DNA typing offers a unique opportunity to identify individuals for medical and forensic purposes. Probabilistic inference regarding the chance occurrence of a match between the DNA type of an evidentiary sample and that of an accused suspect, however, requires reliable estimation of genotype and allele frequencies in the population. Although population-based data on DNA typing at several hypervariable loci are being accumulated at various laboratories, a rigorous treatment of the sample size needed for such purposes has not been made from population genetic considerations. It is shown here that the loci that are potentially most useful for forensic identification of individuals have the intrinsic property that they involve a large number of segregating alleles, and a great majority of these alleles are rare. As a consequence, because of the large number of possible genotypes at the hypervariable loci that offer the maximum potential for individualization, the sample size needed to observe all possible genotypes in a sample is large. In fact, the size is so large that even if such a huge number of individuals could be sampled, it could not be guaranteed that such a sample was drawn from a single homogeneous population. Therefore adequate estimation of genotypic probabilities must be based on allele frequencies, and the sample size needed to represent all possible alleles is far more reasonable. Further economization of sample size is possible if one wants to have representation of only the frequent alleles in the sample, so that the rare allele frequencies can be approximated by an upper bound for forensic applications.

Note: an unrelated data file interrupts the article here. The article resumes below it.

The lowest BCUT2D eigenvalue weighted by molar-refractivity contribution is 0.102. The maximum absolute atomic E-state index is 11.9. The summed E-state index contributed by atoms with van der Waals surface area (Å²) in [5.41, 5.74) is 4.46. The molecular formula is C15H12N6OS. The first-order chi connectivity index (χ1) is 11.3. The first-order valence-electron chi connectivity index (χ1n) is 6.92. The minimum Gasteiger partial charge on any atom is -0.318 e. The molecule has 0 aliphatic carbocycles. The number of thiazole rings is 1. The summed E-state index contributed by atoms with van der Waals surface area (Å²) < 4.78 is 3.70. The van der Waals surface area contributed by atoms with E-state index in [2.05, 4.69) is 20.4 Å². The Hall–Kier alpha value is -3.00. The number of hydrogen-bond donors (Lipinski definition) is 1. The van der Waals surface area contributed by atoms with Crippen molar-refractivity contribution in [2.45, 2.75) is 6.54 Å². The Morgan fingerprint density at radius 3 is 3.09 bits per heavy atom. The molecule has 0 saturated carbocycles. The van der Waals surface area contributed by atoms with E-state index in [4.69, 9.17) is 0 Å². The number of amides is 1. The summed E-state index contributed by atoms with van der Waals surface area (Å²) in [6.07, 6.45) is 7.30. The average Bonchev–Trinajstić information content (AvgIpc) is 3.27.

|Number of pages||19|
|Journal||Human biology; an international record of research|
|Publication status||Published - 1 Jan 1992|